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Turning Japanese in New York City: The Cuisine (and Culture) That’s Sweeping the City

Bagels. Cheesesteak. Massive aged steaks, served by guys with thick Brooklyn accents and possible mafia ties.

If you haven’t been to New York City lately, you might think that these culinary delights sum up the foodie scene here. But that couldn’t be farther from the truth. In fact, thanks to New York City’s burgeoning Japanese population, specialties not usually seen outside of the “ Land of the Rising Sun” are becoming the norm here.

And taking a bite of the Big Apple doesn’t mean just crunching down on raw fish wrapped in rice and seaweed. Sure, sushi is popular here, and beyond that, has been raised to an art form by many NYC chef; one of the sous chefs featured in the sushi documentary “Jiro Dreams of Sushi” now has a celebrated restaurant of his own in Gotham called Sushi Nakazawa (www.sushinakazawa.com). But what’s as interesting as the raw fish creation the cooked foods that are now debuting in NYC.

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The epicenter for this culinary tidal is a quiet, nondescript street in the East Village (specifically 9th Street between Second and Third Avenue). Take a stroll there and you’ll come upon:

*Otofuku & Medetai (220 E. 9th St; www.otofukuny.com) This counter service restaurant that serves takoyaki  (grilled balls of octopus and breading topped by a savory Worcesteshire-like sauce and dried bonito flakes), medetai (a red snapper shapes pancake—really, it even has gills etched in--filled with red bean paste) and okonomiyaki (a kitchen sink pancake made primarily of potatoes and cabbage, though it has other veggies too, and is topped with special sauce and bonito flakes). These are very popular street foods Japan; you’ll understand why once you taste them.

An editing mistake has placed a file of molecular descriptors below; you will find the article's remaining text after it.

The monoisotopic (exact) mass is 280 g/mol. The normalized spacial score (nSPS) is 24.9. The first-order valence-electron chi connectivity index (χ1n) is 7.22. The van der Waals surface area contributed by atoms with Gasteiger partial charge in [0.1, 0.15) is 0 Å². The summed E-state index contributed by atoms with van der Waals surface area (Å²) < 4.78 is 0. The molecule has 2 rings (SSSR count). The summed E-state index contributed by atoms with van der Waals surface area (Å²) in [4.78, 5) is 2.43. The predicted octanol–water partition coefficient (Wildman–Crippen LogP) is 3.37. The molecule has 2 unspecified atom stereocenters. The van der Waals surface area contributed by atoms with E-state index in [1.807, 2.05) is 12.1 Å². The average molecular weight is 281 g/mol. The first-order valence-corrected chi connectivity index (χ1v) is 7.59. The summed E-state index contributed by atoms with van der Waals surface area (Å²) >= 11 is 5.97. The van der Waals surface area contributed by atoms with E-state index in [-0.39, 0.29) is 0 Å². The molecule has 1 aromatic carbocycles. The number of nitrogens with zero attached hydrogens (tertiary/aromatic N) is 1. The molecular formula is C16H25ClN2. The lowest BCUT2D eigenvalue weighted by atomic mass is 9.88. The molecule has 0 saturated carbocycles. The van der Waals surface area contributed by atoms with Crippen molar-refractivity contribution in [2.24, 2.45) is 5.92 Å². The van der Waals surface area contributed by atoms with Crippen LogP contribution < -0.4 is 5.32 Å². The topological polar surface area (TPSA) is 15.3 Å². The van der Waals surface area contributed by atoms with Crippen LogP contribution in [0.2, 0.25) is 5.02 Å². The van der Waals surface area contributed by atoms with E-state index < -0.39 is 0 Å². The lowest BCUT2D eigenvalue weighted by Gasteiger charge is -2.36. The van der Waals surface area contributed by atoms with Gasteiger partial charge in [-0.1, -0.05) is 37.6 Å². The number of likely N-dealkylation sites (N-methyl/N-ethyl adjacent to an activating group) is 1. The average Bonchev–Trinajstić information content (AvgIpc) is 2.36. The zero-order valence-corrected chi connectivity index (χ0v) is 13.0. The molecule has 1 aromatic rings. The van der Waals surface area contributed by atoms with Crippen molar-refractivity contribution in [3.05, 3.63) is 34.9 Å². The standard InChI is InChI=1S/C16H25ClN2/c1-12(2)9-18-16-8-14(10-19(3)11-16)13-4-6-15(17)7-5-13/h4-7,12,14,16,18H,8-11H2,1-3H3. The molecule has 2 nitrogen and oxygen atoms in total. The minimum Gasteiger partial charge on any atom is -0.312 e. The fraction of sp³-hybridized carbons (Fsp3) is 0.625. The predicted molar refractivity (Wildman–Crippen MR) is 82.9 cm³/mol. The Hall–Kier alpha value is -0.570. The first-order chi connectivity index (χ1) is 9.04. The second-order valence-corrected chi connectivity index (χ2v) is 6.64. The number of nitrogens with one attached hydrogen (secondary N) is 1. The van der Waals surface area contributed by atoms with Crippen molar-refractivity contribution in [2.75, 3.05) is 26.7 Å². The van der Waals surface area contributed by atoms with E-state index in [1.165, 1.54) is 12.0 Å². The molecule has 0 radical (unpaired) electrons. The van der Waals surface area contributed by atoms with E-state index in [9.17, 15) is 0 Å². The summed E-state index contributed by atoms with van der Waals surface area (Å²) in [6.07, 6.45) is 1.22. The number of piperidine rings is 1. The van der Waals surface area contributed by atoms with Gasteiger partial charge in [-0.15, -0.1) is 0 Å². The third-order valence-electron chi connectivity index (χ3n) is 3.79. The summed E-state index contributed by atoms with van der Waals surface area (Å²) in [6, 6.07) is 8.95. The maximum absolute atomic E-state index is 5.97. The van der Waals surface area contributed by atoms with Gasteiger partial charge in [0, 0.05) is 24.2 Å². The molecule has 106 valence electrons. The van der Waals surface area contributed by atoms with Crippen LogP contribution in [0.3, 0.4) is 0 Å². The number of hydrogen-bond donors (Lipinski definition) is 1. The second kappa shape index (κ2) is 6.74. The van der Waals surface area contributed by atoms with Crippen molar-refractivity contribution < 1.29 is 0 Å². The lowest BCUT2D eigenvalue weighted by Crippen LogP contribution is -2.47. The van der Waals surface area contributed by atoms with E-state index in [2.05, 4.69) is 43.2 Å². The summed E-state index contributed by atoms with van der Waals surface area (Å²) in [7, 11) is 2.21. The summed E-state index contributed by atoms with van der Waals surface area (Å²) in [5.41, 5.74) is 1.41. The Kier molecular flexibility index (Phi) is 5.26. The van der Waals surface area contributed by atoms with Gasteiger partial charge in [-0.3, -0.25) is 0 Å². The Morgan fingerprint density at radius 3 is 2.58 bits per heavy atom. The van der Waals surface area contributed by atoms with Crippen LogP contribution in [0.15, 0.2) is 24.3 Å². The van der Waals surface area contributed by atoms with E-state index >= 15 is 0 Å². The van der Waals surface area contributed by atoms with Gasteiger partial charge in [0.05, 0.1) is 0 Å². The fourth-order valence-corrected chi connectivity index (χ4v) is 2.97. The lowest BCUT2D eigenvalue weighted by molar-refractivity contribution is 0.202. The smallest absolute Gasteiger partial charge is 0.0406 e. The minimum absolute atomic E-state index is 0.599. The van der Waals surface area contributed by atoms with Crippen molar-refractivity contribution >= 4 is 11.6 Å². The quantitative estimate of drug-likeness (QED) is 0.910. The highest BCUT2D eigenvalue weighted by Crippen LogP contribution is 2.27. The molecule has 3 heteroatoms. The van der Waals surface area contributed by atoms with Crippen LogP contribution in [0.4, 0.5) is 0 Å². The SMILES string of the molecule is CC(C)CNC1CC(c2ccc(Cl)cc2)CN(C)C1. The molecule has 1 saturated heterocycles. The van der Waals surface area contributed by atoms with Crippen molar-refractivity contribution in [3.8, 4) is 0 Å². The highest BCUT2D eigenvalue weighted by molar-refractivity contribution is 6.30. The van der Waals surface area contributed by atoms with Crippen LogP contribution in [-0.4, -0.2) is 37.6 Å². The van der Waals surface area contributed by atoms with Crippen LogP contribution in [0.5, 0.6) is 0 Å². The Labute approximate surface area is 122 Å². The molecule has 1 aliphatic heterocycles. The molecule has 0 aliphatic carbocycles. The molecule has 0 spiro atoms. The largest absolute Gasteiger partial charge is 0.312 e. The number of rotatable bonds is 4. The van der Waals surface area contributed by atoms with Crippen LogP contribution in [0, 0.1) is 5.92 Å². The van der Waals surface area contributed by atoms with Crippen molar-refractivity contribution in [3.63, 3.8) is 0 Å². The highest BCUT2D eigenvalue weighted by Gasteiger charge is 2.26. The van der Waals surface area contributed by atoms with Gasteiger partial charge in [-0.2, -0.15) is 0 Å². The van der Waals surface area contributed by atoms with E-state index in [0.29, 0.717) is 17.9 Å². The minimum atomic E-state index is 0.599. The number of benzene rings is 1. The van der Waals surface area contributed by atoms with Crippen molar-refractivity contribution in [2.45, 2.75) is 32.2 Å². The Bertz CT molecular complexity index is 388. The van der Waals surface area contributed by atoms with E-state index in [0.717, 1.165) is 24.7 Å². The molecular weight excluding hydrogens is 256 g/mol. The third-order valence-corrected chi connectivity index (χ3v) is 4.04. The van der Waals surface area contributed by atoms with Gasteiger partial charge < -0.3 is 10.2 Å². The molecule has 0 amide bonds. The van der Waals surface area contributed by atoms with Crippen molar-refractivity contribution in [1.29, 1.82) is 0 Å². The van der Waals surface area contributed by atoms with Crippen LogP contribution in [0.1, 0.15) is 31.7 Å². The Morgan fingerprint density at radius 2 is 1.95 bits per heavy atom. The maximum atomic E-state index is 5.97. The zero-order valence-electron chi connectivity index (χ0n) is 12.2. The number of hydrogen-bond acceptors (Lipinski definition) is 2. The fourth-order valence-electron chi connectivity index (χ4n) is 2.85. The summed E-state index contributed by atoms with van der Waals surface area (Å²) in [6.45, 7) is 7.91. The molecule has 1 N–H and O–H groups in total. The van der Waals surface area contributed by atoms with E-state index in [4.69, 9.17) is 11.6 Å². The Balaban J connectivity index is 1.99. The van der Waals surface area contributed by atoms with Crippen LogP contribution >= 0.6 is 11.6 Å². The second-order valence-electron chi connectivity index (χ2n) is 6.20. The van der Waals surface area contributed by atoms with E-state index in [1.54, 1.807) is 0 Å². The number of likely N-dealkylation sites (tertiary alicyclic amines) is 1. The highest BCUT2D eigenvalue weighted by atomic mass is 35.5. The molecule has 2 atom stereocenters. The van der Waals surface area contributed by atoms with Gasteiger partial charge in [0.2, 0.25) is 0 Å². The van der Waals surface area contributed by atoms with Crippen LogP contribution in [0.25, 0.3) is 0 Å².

*Cha An (230 E. 9th St; www.chaanteahouse.com) A classic Japanese tea house, where traditional tea ceremonies, complete with a kimonoed waitress, are served in a private tatami room. It also serves up exquisite bento boxes filed with masterfully cooked polished rice, mountain vegetables (generally root vegetables), smoked salmon and other delicacies, a dozen tiny bites in one meal.

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*SobaYa (229 E. 9th St.; www.sobaya-nyc.com) A beloved noodle shop, diners slurp their savory soups while watching a master hand-pull noodles for the next guests.

*Robataya (231 E. 9th St.; www.robataya-nyc.com) A grill restaurant where guests site round a U-shaped counter while, in the middle,  two kneeling men grill up fresh fish, top quality meats, vegetables and balls of rice. When the food is cooked, they place the dish onto 6-foot-long paddles to hand the meal to the diners. It’s better than dinner and a show.

*Yonekichi (238A E. 9th St; no website yet): This one opened today! It serves burgers and fries….Japanese style. That means the buns are made of pressed rice, and the “patty” could be grilled sea eel with avocado, tempuraed vegetables, miso salmon with blistered shisito peppers or half a dozen other types of ingredients. The fries are wedge-shaped and tossed with flavored salts (my fave, so far, is “yuzu”).

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*Sunrise Mart (4 Stuyvesant St., right at the fork of 9th St.; www.sunrisemart-nyc.com) Not a restaurant, but a store that serves as a center for the expat community in these parts. It’s fascinating just to wander through, gazing at the 14 different varieties of dried seaweeds, the “training chopsticks” for young children, the oh-so-adorable candies (each has a different cartoon figure as a mascot) and more.

So on your next visit to NYC, skip Chinatown and head instead to the city’s ever growing, and far less touristy, “Japantown”. Your taste buds will thank you.

(Photo: A chef makes octopus balls at Otofuku & Medetai. Photo by author)

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